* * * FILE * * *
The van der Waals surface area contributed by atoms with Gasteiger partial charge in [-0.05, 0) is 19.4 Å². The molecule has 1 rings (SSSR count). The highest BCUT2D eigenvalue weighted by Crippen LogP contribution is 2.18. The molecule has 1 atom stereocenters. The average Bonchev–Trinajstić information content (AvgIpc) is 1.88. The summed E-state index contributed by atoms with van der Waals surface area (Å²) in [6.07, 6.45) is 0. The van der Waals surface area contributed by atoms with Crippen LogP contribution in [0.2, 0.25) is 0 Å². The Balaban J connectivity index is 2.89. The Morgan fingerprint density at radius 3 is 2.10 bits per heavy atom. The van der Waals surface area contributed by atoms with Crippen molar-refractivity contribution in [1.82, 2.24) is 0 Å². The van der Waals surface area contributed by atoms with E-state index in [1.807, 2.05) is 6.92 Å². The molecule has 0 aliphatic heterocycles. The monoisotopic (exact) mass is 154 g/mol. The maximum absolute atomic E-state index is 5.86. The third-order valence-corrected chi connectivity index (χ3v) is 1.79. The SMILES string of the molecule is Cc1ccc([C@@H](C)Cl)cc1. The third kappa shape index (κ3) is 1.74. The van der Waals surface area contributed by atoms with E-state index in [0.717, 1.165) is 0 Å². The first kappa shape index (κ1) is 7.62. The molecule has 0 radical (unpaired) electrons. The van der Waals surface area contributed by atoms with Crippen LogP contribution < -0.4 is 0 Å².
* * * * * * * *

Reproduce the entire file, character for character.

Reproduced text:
The van der Waals surface area contributed by atoms with Gasteiger partial charge in [-0.05, 0) is 19.4 Å². The molecule has 1 rings (SSSR count). The highest BCUT2D eigenvalue weighted by Crippen LogP contribution is 2.18. The molecule has 1 atom stereocenters. The average Bonchev–Trinajstić information content (AvgIpc) is 1.88. The summed E-state index contributed by atoms with van der Waals surface area (Å²) in [6.07, 6.45) is 0. The van der Waals surface area contributed by atoms with Crippen LogP contribution in [0.2, 0.25) is 0 Å². The Balaban J connectivity index is 2.89. The Morgan fingerprint density at radius 3 is 2.10 bits per heavy atom. The van der Waals surface area contributed by atoms with Crippen molar-refractivity contribution in [1.82, 2.24) is 0 Å². The van der Waals surface area contributed by atoms with E-state index in [1.807, 2.05) is 6.92 Å². The molecule has 0 aliphatic heterocycles. The monoisotopic (exact) mass is 154 g/mol. The maximum absolute atomic E-state index is 5.86. The third-order valence-corrected chi connectivity index (χ3v) is 1.79. The SMILES string of the molecule is Cc1ccc([C@@H](C)Cl)cc1. The third kappa shape index (κ3) is 1.74. The van der Waals surface area contributed by atoms with E-state index in [0.717, 1.165) is 0 Å². The first kappa shape index (κ1) is 7.62. The molecule has 0 radical (unpaired) electrons. The van der Waals surface area contributed by atoms with Crippen LogP contribution < -0.4 is 0 Å².